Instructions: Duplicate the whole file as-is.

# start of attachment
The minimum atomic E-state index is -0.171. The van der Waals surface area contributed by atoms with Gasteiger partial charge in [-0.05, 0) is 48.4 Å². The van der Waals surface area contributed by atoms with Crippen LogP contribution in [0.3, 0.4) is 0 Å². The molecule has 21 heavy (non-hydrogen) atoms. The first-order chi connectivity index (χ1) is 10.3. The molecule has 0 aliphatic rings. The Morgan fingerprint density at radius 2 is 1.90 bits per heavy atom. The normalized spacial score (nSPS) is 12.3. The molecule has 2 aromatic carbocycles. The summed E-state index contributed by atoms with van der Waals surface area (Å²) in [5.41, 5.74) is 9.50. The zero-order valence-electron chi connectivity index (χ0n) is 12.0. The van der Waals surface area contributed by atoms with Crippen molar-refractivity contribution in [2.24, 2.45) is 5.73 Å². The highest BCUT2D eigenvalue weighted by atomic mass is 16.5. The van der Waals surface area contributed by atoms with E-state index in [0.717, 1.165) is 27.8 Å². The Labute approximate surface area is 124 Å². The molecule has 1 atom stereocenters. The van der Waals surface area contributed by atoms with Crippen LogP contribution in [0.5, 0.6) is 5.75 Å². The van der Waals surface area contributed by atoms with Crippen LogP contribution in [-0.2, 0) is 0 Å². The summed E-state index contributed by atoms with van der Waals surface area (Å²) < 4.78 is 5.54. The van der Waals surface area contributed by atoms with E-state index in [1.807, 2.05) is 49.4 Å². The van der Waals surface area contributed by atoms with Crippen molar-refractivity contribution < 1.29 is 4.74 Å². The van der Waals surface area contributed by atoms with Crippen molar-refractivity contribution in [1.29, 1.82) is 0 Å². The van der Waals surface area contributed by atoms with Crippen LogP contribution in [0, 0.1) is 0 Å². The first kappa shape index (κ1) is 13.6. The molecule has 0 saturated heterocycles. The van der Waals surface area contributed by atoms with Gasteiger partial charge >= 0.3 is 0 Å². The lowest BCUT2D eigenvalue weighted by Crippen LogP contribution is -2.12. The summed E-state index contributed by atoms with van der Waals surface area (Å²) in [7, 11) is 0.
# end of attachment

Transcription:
The minimum atomic E-state index is -0.171. The van der Waals surface area contributed by atoms with Gasteiger partial charge in [-0.05, 0) is 48.4 Å². The van der Waals surface area contributed by atoms with Crippen LogP contribution in [0.3, 0.4) is 0 Å². The molecule has 21 heavy (non-hydrogen) atoms. The first-order chi connectivity index (χ1) is 10.3. The molecule has 0 aliphatic rings. The Morgan fingerprint density at radius 2 is 1.90 bits per heavy atom. The normalized spacial score (nSPS) is 12.3. The molecule has 2 aromatic carbocycles. The summed E-state index contributed by atoms with van der Waals surface area (Å²) in [5.41, 5.74) is 9.50. The zero-order valence-electron chi connectivity index (χ0n) is 12.0. The van der Waals surface area contributed by atoms with Crippen molar-refractivity contribution in [2.24, 2.45) is 5.73 Å². The highest BCUT2D eigenvalue weighted by atomic mass is 16.5. The van der Waals surface area contributed by atoms with E-state index in [0.717, 1.165) is 27.8 Å². The Labute approximate surface area is 124 Å². The molecule has 1 atom stereocenters. The van der Waals surface area contributed by atoms with Crippen LogP contribution in [0.5, 0.6) is 5.75 Å². The van der Waals surface area contributed by atoms with Crippen LogP contribution in [-0.2, 0) is 0 Å². The summed E-state index contributed by atoms with van der Waals surface area (Å²) < 4.78 is 5.54. The van der Waals surface area contributed by atoms with E-state index in [1.807, 2.05) is 49.4 Å². The van der Waals surface area contributed by atoms with Crippen molar-refractivity contribution < 1.29 is 4.74 Å². The van der Waals surface area contributed by atoms with Crippen molar-refractivity contribution in [1.29, 1.82) is 0 Å². The van der Waals surface area contributed by atoms with Crippen LogP contribution in [0, 0.1) is 0 Å². The first kappa shape index (κ1) is 13.6. The molecule has 0 saturated heterocycles. The van der Waals surface area contributed by atoms with Gasteiger partial charge >= 0.3 is 0 Å². The lowest BCUT2D eigenvalue weighted by Crippen LogP contribution is -2.12. The summed E-state index contributed by atoms with van der Waals surface area (Å²) in [7, 11) is 0.